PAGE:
New Minnesota laws that were passed during the 2020 regular and special legislative sessions will go into effect Saturday, Aug. 1. This includes some of the recently passed police reform and accountability package, a marriage by minors prohibition, changing the age to purchase tobacco, and other policy changes in agriculture, health, civil law and public safety.
The legislative tweak to the ag policy affects, in part, perishable farm product purchases, state loan programs, farm safety, grain buyers, hemp processing and agriculture education.
Sponsored by Rep. Jeanne Poppe (DFL-Austin) and Sen. Bill Weber (R-Luverne), the law extends the default payment deadline that a wholesaler has to pay the seller after receipt of perishable products from 10 to 30 days if no date is specified in a contract.
A farmer working group has been created to advise the agriculture commissioner and Legislature “regarding the development and implementation of programs and initiatives that support emerging farmers in this state.”
The group must include, to the extent possible, young people, urban farmers, women, veterans, people with disabilities, American Indian or Alaskan Natives and people of color.
Among other provisions, the law also modifies membership of the Minnesota Agricultural Education Leadership Council, requires an individual to obtain a hemp license from the Department of Agriculture before growing hemp for research purposes and processing industrial hemp for commercial purposes, and it modifies a 2019 law to specify that a $5 million appropriation for innovative soybean processing and research is to be used at the Ag Innovation Campus in Crookston.
A new law will prohibit marriage by minors by removing statutory language that had allowed 16 and 17-year-old children to receive a marriage license with “the consent of the person’s legal parents, guardian, or the court.” The law was sponsored by Rep. Kaohly Her (DFL-St. Paul) and Sen. Sandra Pappas (DFL-St. Paul).
Additionally, the law prohibits Minnesota from recognizing a marriage involving a minor in another state, if one of the parties to the marriage was a Minnesota resident at the time of marriage. Minnesota will recognize marriages involving two minors if both members of the marriage were not Minnesotans at the time of marriage.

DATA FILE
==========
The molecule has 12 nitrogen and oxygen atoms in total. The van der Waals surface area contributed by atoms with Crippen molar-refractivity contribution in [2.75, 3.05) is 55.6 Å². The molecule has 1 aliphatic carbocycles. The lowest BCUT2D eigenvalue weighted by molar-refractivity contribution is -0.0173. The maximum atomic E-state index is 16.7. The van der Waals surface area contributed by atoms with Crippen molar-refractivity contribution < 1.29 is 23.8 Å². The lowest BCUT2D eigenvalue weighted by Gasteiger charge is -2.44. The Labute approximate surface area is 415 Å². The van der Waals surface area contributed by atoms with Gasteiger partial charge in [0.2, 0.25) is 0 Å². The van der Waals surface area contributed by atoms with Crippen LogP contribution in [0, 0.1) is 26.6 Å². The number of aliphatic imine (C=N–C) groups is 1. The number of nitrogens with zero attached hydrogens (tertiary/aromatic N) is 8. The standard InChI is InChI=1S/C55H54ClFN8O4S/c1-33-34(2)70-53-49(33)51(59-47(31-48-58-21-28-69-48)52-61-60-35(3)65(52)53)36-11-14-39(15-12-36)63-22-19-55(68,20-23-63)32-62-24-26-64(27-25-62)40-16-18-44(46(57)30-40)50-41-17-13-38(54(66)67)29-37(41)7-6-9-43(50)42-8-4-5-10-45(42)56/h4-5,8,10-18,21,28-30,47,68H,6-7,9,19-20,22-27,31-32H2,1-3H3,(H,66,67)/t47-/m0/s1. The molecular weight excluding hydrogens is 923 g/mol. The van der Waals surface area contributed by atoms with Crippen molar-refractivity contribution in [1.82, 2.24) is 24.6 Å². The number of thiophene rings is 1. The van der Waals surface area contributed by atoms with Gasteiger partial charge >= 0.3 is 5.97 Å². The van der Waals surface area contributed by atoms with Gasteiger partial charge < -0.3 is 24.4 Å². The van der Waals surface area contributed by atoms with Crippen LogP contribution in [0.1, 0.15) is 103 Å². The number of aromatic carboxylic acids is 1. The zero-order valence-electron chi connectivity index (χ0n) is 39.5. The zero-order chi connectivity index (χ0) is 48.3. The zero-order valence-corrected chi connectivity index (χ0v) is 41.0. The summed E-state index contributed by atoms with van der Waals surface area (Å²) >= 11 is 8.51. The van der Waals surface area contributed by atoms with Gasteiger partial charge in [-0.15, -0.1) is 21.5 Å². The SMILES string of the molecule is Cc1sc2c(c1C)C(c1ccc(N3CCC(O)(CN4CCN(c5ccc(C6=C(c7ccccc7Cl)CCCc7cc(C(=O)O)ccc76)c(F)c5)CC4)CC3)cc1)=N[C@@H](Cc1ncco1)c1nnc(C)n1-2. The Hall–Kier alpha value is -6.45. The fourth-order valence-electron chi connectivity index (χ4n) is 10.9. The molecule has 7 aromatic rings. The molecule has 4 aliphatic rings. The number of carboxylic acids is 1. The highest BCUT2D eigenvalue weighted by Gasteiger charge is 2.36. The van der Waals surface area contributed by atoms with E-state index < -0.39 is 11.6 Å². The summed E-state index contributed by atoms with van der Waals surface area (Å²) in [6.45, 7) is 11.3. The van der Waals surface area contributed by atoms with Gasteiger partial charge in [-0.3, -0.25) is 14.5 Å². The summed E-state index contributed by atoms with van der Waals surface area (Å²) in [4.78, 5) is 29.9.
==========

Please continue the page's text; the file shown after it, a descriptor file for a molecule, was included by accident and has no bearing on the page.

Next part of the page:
Sponsored by Rep. Anne Claflin (DFL-South St. Paul) and Sen. Rich Draheim (R-Madison Lake), a new law will modify Minnesota’s pay-for-performance job training standards, which provide $11,000 grants to programs to reward them for student placement and job retention.
Modifications will reduce the amount programs need to spend on each student, provide more training and internship opportunities for students, and raises the income limit for participants to 200 percent of the federal poverty guideline from 100 percent.
Effective August 1, anyone looking to buy tobacco products, including e-cigarettes, in Minnesota will have to be at least 21 years old. The law, sponsored by Rep. Heather Edelson (DFL-Edina) and Sen. Carla Nelson (R-Rochester) is a statewide approach that hopes to interrupt the cycle of addiction.
Health policy changes, sponsored by Rep. Cantrell (DFL-Savage) and Sen. Michelle Benson (R-Ham Lake) will authorize pharmacists to prescribe self-administered hormonal contraceptives, nicotine replacement medications and opiate antagonists used for acute opioid overdoses, require health care providers to give patients their health information and records within 30 days of a written request, and authorize pharmacists to administer COVID-19 vaccines if and when one becomes available.
A new law aims to make it easier for retired health care workers to return to work during a peacetime emergency, such as the coronavirus pandemic.
Since the death of George Floyd in Minneapolis, calls for police reform have grown louder. Leading the state’s Legislature pass the Minnesota Police Accountability Act, to which Gov. Tim Walz signed.
Sponsored by Rep. Carlos Mariani (DFL-St. Paul) and Sen. Warren Limmer (R-Maple Grove), the new law, in part, makes changes to police training, use of force and accountability. Additionally, it strengthens transparency and community oversight.
With this new law, law enforcement agencies will no longer be allowed to provide warrior-style training to a peace officer, an officer will be required to intervene when another officer uses excessive force, a critical incident stress management team will be created to provide those coping with stress and potential psychological trauma, autism training will be required.
An independent investigation unit will be established to conduct officer-involved death investigations, investigate conflict of interest cases to provide oversight.
A new law, sponsored by Rep. Dave Pinto (DFL-St. Paul) and Sen. Bill Ingebrigtsen (R-Alexandria), requires the Minnesota Peace Officer Standards and Training Board to create a policy for eyewitness identification. Law enforcement agencies throughout the state must adopt the model policy or one similar.
The law is meant to require measures that will prevent wrongful convictions by protecting against eyewitness misidentification.
For more information or view other new laws that the Minnesota Legislature has passed, visit https://www.house.mn/newlaws/#/search/2020.